Generators are a handy tool and can help you save on electricity bills. However, generators can sometimes present challenges such as engine flooding. If you are experiencing such issues with a generator engine, you might wonder what you can do?
If your generator keeps flooding, you should dry the spark plugs of any excess fuel preventing them from igniting. You should crank the system a few times to dry the carburetor and consider a carb clean and fuel change. Finally, check that your choke lever is open once you start your engine.
You can tell a flooded generator engine by checking if the spark plug is wet or if the engine keeps stuttering without igniting. Both signs indicate that the engine is faulty and requires fixing. Keep reading this article to determine how to resolve this issue, what causes generator engines to flood, and the best way to prevent flooding.
Fixing a Flooded Generator
Generators use varying engines of different specifications depending on the type. Therefore, you should consider visiting a professional technician for assistance should DIY engine fixes fail or seem complicated. You should also exercise caution during the repair to prevent explosions and fire outbreaks from inadvertent fuel leakages.
Here are a few steps you should take to fix a flooded generator:
- Dry the Generator Spark Plugs
After noticing a flooded generator, you should consider drying the spark plugs. Flooding usually causes excess liquid fuel to rush into the engine, which wets the spark plugs, preventing them from igniting. Therefore, drying the spark plugs allows combustion, burning the fuel, and starting the generator.
To dry the spark plugs, blast the engine components with compressed air from a hose, hairdryer, or vacuum cleaner. In cases involving small generators, you can let the generator sit while the spark plugs dry. However, this is a slow process.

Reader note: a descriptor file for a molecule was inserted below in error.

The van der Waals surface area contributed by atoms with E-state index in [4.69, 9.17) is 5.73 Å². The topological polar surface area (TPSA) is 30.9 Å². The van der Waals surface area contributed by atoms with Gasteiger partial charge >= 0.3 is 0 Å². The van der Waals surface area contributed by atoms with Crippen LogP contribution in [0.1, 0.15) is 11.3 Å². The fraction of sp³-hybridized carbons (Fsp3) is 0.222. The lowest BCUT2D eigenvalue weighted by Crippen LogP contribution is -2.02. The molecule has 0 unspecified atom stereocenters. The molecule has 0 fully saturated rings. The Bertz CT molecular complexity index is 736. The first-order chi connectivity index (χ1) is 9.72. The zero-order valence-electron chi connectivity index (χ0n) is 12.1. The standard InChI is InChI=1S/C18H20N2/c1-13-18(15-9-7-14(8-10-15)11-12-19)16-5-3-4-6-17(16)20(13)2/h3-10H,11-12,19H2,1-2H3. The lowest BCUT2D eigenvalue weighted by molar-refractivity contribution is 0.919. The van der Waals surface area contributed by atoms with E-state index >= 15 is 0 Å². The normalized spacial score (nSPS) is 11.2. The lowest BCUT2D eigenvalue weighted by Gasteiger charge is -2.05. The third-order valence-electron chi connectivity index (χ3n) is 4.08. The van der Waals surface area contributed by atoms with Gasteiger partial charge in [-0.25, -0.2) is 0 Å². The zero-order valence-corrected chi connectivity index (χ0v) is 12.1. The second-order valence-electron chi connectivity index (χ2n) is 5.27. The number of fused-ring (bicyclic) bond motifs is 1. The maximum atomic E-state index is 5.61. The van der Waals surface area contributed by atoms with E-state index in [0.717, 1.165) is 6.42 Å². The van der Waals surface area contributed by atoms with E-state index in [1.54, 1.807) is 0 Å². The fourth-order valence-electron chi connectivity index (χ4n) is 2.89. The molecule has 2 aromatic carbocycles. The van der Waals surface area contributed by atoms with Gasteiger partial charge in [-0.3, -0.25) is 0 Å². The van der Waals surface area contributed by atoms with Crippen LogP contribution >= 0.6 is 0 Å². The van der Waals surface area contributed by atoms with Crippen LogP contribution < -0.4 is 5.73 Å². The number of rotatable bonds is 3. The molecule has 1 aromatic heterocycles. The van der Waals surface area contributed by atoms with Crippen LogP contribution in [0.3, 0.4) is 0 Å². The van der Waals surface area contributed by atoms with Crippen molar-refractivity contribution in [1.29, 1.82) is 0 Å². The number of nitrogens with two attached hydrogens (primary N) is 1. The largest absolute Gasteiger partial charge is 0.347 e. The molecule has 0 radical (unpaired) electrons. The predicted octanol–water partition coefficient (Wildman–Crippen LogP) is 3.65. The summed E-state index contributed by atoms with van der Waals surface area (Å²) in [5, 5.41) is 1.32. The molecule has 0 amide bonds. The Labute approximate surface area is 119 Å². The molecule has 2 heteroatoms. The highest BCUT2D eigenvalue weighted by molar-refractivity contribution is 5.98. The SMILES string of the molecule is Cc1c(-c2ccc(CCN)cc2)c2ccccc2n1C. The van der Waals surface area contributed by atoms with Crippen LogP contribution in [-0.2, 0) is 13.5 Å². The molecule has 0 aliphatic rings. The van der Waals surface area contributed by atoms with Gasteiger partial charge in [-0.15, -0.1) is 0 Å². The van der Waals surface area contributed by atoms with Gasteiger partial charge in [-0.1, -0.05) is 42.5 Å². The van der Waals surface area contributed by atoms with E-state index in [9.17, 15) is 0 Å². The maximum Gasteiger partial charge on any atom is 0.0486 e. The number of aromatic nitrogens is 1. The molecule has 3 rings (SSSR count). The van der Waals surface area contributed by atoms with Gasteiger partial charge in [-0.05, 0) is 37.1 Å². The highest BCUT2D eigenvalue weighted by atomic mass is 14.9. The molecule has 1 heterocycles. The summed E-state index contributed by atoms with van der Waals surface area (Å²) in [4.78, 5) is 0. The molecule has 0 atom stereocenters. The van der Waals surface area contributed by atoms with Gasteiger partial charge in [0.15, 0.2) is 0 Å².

You should also consider replacing the spark plugs with new ones if they are faulty and you have not replaced them in a long time.
- Crank the Generator System a Few Times
Consider cranking your engine a few times to see if it solves the problem. Cranking the system without the spark plugs allows air to get in and dry the carburetor. You can return the spark plugs after this and try restarting the generator.
- Replace the Generator Fuel and Clean the Carburetor
Another step you should consider is replacing the fuel. Low-quality fuel often causes gummed fuel and debris to build up in the carburetor, thus leading to flooding. Replacing the fuel lets you clean the system and remove fuel deposits and debris before adding fresh fuel.
Do not forget to thoroughly clean the carburetor because a dirty carburetor also causes problems like hesitation, stalling, flooding, and hard starting. Remove the air filter housing it while the engine is off and spray a carburetor and choke cleaner to clean the carburetor. I must also emphasize that the replacement fuel you use should be top quality.
- Open the Generator Choke Lever